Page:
Check out Citibase CEO Steve Jude’s column in this weeks Property Week entitled ‘What offices can learn from pop-up retail’30/10/2015
Everyone is talking about how to revive the declining retail sector, from high streets to retail parks, from the top four supermarkets to retail banks. The sector and beyond are all looking for innovative ways to better accommodate businesses and tempt shoppers back to the High Street. But whilst many are left pondering how to rescue the sector, a new movement is changing what we eat and where we eat, and importantly, where we shop and what we buy. A temporary space solution, dubbed ‘pop-up’ has been pioneered by innovative retailers and restaurateurs who are filling voids with smaller, often independent outlets, giving them the flexibility, and space, they need to flourish. Meanwhile, shoppers are benefiting from a greater variety of outlets to choose from, driving footfall.
A selection of big industry names are already embracing this ‘pop-up’ revolution, including Nike, Gap, Jamie Oliver and even Louis Vuitton. Coinciding with last year’s fashion week, Louis Vuitton, ‘popped-up’ at London’s Dover Street, driving new shoppers to the concept store and creating a whirlwind of excitement among loyal fans of the brand.
Landlords and building owners with under-utilised or empty office buildings can take heart from this renaissance. A closer look at the challenges office, retail and restaurant sectors face, reveals there are some clear parallels between them all. A change in technology, the way people shop, work and live has changed the High Street and our work place environments forever. Combined with restrictive letting terms, High Street landlords have also been impacted by voids, another parallel, where landlords are often offering long, inflexible leases and are feeling the repercussions. Dividing them is how retailers and restaurants have evolved their business model to accommodate these changes. Many retail landlords have embraced the evolution of the industry, having acknowledged that this is not a blip and survival means adapting.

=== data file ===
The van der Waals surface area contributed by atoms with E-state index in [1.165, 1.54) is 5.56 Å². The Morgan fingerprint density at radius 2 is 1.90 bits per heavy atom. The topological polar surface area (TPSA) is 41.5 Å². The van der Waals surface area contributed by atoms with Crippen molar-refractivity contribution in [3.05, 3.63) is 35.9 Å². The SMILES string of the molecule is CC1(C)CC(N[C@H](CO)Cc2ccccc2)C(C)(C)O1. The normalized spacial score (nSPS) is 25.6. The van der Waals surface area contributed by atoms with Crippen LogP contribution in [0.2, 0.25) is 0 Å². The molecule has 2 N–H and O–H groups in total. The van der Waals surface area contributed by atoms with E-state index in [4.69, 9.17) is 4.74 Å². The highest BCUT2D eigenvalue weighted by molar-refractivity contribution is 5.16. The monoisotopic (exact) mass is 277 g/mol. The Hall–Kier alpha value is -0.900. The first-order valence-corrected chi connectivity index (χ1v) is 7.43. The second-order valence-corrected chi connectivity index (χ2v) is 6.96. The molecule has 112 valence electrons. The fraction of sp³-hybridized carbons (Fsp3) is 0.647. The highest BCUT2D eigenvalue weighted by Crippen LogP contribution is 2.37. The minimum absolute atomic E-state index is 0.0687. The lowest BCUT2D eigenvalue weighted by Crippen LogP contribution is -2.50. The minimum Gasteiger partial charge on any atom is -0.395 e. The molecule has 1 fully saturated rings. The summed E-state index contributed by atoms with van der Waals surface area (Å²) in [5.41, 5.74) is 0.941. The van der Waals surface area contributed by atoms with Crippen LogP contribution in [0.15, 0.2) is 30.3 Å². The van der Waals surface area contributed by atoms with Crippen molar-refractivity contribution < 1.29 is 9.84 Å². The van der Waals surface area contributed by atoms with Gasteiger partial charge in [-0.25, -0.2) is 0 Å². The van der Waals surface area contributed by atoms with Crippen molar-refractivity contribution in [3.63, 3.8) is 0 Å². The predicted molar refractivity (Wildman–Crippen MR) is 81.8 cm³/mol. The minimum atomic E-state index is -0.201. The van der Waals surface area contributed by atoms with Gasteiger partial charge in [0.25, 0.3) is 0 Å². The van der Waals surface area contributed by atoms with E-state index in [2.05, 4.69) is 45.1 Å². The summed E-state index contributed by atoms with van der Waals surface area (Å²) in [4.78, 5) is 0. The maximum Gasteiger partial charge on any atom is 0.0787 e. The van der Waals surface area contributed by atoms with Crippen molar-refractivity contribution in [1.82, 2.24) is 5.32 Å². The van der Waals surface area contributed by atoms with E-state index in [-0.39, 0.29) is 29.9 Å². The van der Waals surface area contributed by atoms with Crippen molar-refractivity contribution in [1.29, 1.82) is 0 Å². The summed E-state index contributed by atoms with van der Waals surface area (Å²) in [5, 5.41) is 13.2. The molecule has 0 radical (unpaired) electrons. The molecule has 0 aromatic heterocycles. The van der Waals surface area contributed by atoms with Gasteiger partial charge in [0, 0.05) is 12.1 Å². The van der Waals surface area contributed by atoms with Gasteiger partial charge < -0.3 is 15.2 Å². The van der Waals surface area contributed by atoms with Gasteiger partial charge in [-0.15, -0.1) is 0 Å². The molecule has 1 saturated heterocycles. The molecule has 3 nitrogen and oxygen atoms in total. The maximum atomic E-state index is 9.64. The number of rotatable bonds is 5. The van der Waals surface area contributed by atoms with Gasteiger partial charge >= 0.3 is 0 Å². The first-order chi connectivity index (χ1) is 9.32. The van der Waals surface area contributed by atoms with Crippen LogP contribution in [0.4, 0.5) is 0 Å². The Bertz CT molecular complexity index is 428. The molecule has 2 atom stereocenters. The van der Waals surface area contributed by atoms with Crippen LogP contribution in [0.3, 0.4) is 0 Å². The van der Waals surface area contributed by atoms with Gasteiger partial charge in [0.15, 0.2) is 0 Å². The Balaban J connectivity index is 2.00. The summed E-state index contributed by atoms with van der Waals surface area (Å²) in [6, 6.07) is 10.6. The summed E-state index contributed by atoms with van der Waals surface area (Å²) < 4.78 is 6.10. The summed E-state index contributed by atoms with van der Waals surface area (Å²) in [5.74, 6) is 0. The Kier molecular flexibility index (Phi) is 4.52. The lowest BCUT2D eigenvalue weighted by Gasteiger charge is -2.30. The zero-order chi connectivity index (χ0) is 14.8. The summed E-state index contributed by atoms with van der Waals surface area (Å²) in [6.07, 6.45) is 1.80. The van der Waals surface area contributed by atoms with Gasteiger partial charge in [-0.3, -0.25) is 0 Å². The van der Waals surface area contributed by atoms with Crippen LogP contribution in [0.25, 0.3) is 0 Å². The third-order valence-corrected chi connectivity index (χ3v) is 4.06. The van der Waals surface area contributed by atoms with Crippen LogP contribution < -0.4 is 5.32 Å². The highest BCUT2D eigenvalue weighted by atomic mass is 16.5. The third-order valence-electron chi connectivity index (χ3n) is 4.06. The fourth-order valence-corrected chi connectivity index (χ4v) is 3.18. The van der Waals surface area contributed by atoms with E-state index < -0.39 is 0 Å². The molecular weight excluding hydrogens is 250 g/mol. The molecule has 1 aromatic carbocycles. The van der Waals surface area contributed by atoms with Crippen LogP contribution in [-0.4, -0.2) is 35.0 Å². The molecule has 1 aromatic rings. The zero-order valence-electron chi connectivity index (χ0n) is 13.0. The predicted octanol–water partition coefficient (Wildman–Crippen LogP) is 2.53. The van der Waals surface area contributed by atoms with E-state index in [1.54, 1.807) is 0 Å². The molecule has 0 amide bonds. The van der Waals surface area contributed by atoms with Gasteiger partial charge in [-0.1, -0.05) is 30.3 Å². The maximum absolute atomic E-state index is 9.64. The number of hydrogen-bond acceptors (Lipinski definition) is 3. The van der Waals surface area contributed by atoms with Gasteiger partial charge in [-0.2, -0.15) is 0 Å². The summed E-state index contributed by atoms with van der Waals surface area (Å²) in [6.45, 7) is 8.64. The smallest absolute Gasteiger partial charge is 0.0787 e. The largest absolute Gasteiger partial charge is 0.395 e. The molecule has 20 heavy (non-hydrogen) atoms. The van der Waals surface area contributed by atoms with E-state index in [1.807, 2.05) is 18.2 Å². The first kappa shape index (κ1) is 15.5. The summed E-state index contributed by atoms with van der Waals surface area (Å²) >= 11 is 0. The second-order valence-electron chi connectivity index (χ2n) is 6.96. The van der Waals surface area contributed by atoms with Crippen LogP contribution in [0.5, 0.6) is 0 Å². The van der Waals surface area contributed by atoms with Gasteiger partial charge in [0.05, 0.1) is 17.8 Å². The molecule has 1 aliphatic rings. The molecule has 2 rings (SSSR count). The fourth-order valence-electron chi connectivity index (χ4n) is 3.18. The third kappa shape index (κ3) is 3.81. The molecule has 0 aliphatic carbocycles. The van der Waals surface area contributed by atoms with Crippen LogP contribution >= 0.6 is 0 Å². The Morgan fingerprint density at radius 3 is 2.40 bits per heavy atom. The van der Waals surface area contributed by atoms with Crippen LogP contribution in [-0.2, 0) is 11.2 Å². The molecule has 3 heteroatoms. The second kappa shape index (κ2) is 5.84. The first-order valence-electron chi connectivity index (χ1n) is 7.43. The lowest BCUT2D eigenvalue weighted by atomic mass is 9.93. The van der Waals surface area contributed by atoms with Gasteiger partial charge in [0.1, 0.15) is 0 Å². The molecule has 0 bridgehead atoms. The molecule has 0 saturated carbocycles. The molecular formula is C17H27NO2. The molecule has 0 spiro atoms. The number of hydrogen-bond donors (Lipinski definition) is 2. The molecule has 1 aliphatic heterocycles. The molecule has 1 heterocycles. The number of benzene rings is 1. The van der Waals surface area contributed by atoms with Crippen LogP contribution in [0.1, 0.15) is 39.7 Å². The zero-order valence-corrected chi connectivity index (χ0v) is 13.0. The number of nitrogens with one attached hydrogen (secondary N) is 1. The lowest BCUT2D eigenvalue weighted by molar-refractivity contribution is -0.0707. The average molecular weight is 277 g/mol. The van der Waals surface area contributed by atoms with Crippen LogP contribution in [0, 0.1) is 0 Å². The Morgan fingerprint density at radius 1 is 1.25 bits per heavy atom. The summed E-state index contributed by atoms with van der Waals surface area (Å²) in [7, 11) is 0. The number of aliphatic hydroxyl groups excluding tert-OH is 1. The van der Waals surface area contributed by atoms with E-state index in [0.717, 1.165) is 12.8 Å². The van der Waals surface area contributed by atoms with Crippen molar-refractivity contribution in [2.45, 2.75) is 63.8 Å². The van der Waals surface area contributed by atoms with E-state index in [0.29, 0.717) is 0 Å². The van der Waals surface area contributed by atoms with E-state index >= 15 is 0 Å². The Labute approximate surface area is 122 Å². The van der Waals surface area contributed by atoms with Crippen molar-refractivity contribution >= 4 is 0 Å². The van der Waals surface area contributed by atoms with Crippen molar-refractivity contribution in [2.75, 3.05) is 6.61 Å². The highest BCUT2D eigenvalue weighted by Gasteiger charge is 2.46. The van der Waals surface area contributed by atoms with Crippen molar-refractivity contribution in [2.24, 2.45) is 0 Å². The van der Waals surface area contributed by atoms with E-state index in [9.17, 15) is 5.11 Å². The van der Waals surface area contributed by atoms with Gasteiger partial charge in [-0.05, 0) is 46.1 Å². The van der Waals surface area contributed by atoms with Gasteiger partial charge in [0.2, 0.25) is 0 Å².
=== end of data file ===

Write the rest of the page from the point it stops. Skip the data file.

For a long time we have felt that there are a significant number of empty offices in the UK’s secondary sector across the country, with landlords and building owners hesitant to look at new ways to adapt their offering. Just recently, this has been highlighted by research we commissioned with Northumbria University. The sheer volume of empty office space nationwide is staggering. The report, Taking Stock: Secondary opportunities and the agile future looks at 16% of the current market and reveals that out of all empty stock in the 27 UK towns and cities surveyed, 90% is secondary and an estimated 26.4m sq ft of secondary office space is vacant. This is the equivalent of all office stock in Manchester and Glasgow combined – a breath-taking statistic.
These offices are often integral to local communities and their economy, retaining business and providing employment in the local area. Finding a solution to bring them back to life is critical. Like retail, we are slowly seeing some enlightened office landlords move to new ways to keep their buildings full and generating revenue. It is not easy, the sheer number and size of large corporate companies does not exist in the way it once did and technological advancements have helped to enable mobile and flexible working, impacting demand for space. Start-ups and small businesses are a concern to risk adverse building owners and managing more, smaller tenants such as SMEs can be seen as costly and difficult.
So why aren’t more office owners introducing a temporary, pop-up element to their empty office buildings? In principle, the offering is similar to the tried and tested pop-ups in retail, empty buildings are filled with a temporary office created under the same roof. End-to-end management companies like ours, are now also taking on the hassle and by all intents and purposes creating their own temporary business centres in a building and managing it all, from fit-out to attracting and managing the SME customers of the new economy. This more flexible and short-term approach enables landlords to finally capitalise on the country’s thriving SME sector without the risk or work. A pop-up alternative to empty offices is only just recently really starting to take off. The pop-up movement has breathed new life into retail; it’s time offices fully embraced this new era.
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